Research project focuses on the interaction between cyclists and drivers
As an important contribution to traffic safety, the communication between cyclists and motor vehicle drivers is currently being examined by a scientific project under way in Vienna. Both infrastructure and intersection design are being considered as factors contributing to communication. The project, which is funded by the FWF, uses video recordings and interviews to analyse real communication situations under real-life road-use conditions.
Cyclists are at greater risk of accidents than most other road users. According to the road traffic accident statistics compiled by Statistics Austria in 2011, there were a total of 5,760 accidents involving cyclists in Austria, 659 of which occurred in Vienna alone. Fatal accidents and accidents involving serious injuries mostly happen between cyclists and car drivers. As part of a doctoral research project funded by the Austrian Science Fund FWF, scientific data on communication processes between these road users are being surveyed and analysed. The aim of the project is to understand how these processes unfold, which strategies underlie certain types of behaviour and what kinds of impact they have on road safety for cyclists.
Right of Way for Respect
In relation to communication as a safety factor, Project Supervisor Dr. Ralf Risser, a lecturer at the University of Vienna and Director of Factum – Traffic- and Social analysis, reveals that: "Despite the common clichés, the communication between cyclists and car drivers does not consist solely of emotional exchanges involving negative feedback like horn blowing, name-calling and hurling insults in the event of conflicts. In everyday contexts communication actually also serves the purpose of enabling road users to move forward smoothly, to inform others of one's intentions, to coordinate behaviour of different actors and to provide feedback to others." In addition to traffic regulations, communication between road users, respect for weaker road users and cooperation also have an impact on traffic safety. With a view to improving this safety, the project focuses on communication processes. This encompasses also (and mostly so) non-verbal communication between cyclists and car drivers. Critical communication situations can often be observed before conflicts arise and when danger looms.
Accordingly, as part of the project, concrete communication processes are observed on site in real-life situations and analysed. The infrastructure where communication takes place, e.g. the intersection design (road width, number of lanes, bicycle lanes or paths, approach to the intersection, etc.) also plays an important role there. The planned traffic observations will be carried out at four intersections in Vienna which have a high volume of traffic, and can thus be seen as points of frequent conflicts. Communication processes are studied, there, using systematic video recording and analysis. A total of 100 test cyclists are recruited and a further 100 cyclists act as a control group. Elisabeth Fuessl, MA, who is working on the project, explains the process: "The test cyclists are instructed to join the traffic flow 200 metres before the intersection, to cycle straight through it and to stop a few metres after it. This process is filmed using three cameras. In addition to the cyclists' immediate surround¬dings, the cameras record their facial expressions and gestures." With the help of a specific analysing software, the video recordings are then evaluated and analysed using traffic conflict techniques, the measurement of parameters such as speed, distance and direction, and the coding of behaviour sequences. Nondirective and guided interviews with cyclists and car drivers as well as a standardised questionnaire provide additional information. The data obtained are supplemented by two focus group interviews with eight participants in each group. This enables the identification of more variables that can influence the nature of the communication, for example age, gender, driving experience and the road user's view of her or his own role in the traffic. Together, the data collected from the systematic behavioural observation and analysis and the interviews will enable the researchers to provide initial insights into the communication processes between cyclists and car drivers at intersections.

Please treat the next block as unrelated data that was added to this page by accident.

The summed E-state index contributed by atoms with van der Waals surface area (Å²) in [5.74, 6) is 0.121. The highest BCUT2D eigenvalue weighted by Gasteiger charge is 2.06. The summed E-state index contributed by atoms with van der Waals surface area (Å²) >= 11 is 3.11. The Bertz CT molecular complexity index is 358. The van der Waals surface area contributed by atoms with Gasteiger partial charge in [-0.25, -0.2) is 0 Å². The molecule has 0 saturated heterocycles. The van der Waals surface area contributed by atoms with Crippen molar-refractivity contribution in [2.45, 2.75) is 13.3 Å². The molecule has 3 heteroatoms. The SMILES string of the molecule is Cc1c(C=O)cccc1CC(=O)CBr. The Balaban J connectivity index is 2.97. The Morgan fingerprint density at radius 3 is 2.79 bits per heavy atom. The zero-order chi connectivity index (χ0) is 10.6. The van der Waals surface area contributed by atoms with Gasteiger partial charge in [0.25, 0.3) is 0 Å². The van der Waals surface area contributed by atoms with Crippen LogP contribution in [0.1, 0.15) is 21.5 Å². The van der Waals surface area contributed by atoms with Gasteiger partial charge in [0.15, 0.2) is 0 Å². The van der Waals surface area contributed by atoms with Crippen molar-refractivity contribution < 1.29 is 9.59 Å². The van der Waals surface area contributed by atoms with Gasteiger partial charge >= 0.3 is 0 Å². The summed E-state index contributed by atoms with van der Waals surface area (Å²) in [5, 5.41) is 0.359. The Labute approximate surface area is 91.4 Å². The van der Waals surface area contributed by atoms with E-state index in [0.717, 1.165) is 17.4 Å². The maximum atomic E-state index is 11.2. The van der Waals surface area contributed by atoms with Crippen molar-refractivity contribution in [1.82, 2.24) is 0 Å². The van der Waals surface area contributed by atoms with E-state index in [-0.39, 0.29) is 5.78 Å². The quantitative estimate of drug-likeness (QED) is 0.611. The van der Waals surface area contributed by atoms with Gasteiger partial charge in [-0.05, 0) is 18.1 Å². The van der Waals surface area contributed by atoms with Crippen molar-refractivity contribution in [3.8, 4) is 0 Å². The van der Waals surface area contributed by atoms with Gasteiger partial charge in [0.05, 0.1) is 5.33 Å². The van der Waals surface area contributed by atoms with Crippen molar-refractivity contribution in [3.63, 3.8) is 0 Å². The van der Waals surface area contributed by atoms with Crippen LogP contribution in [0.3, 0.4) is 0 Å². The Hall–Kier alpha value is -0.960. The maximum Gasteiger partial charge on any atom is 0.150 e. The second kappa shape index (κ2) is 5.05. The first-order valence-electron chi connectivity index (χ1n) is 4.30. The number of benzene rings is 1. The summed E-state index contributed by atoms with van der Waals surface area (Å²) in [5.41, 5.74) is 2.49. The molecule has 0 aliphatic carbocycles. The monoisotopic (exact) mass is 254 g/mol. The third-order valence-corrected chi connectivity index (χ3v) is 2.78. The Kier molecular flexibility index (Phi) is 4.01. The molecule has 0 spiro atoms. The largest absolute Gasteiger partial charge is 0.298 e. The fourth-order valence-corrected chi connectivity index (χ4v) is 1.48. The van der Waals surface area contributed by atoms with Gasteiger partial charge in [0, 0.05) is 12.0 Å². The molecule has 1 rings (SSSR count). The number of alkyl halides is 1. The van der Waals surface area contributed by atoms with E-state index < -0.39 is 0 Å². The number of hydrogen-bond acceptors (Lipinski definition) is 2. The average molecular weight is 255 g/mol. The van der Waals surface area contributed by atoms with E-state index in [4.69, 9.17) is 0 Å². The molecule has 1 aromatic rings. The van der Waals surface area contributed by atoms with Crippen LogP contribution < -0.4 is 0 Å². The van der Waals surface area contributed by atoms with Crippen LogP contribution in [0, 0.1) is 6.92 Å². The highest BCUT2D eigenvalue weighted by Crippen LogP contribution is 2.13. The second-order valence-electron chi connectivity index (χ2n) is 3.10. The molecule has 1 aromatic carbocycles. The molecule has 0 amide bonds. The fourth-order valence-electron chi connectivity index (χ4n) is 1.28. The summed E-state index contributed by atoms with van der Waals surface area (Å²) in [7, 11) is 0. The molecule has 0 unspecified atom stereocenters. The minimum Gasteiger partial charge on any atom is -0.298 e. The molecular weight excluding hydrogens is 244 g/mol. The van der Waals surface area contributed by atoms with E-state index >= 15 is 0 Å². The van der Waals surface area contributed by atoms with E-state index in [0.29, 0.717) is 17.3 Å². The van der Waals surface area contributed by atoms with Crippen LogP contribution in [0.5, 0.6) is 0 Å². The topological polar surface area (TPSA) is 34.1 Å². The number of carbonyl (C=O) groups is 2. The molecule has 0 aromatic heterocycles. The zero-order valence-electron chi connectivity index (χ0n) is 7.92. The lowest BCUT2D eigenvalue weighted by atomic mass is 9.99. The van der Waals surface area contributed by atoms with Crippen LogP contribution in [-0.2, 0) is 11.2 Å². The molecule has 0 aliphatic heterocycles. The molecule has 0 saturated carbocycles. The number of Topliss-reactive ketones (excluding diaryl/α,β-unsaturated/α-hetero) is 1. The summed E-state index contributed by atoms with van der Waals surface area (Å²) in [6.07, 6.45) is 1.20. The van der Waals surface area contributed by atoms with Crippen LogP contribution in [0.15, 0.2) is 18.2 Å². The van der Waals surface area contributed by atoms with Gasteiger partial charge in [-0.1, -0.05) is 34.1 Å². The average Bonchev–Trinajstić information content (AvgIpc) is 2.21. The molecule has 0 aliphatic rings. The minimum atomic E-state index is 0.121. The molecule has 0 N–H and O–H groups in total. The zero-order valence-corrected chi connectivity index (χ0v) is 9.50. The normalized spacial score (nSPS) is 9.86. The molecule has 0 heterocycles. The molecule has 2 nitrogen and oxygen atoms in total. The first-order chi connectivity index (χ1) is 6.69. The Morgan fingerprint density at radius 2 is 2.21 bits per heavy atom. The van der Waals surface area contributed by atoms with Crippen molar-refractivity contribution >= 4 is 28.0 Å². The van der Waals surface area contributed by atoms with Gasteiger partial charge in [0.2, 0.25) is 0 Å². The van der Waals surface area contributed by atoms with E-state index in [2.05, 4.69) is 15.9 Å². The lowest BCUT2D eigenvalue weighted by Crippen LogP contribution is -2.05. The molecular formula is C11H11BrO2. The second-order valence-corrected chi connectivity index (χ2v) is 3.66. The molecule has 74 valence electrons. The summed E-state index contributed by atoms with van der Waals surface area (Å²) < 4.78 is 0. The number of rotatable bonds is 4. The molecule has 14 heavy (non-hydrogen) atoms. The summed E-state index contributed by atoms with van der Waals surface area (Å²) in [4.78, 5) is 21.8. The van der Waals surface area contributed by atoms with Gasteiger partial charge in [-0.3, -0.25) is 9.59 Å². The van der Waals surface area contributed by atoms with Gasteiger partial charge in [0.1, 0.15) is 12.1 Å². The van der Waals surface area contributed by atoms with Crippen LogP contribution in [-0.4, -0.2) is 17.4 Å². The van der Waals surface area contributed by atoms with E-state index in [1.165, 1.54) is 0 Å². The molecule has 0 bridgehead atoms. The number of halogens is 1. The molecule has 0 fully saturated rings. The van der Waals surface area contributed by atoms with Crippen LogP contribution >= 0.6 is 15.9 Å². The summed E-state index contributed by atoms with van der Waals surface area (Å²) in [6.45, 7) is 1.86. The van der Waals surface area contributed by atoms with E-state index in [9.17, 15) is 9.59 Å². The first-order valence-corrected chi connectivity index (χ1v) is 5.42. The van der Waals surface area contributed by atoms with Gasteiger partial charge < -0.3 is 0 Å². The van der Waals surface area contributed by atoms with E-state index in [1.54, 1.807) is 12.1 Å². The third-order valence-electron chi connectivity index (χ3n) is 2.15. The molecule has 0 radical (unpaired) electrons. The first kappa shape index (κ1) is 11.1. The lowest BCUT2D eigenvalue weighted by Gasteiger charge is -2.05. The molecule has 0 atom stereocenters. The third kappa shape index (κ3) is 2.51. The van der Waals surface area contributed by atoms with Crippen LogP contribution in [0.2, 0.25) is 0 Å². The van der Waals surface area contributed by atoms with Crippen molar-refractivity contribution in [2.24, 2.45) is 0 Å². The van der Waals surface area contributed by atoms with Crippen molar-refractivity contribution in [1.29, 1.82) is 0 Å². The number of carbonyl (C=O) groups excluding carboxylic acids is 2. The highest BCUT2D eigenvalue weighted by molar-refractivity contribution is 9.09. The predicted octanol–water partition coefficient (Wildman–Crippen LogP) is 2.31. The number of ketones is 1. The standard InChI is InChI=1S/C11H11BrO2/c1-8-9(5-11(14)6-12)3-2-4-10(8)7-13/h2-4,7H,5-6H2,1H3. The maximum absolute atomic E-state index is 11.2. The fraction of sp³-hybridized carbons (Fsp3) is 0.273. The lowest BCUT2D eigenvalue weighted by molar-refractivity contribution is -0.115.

The findings of this FWF project can be used in the formulation of recommendations for the adaptation of infrastructure (planning), as well as for cyclist and driver education and training. In this way, basic research can provide a tangible means of improving traffic safety and protecting lives.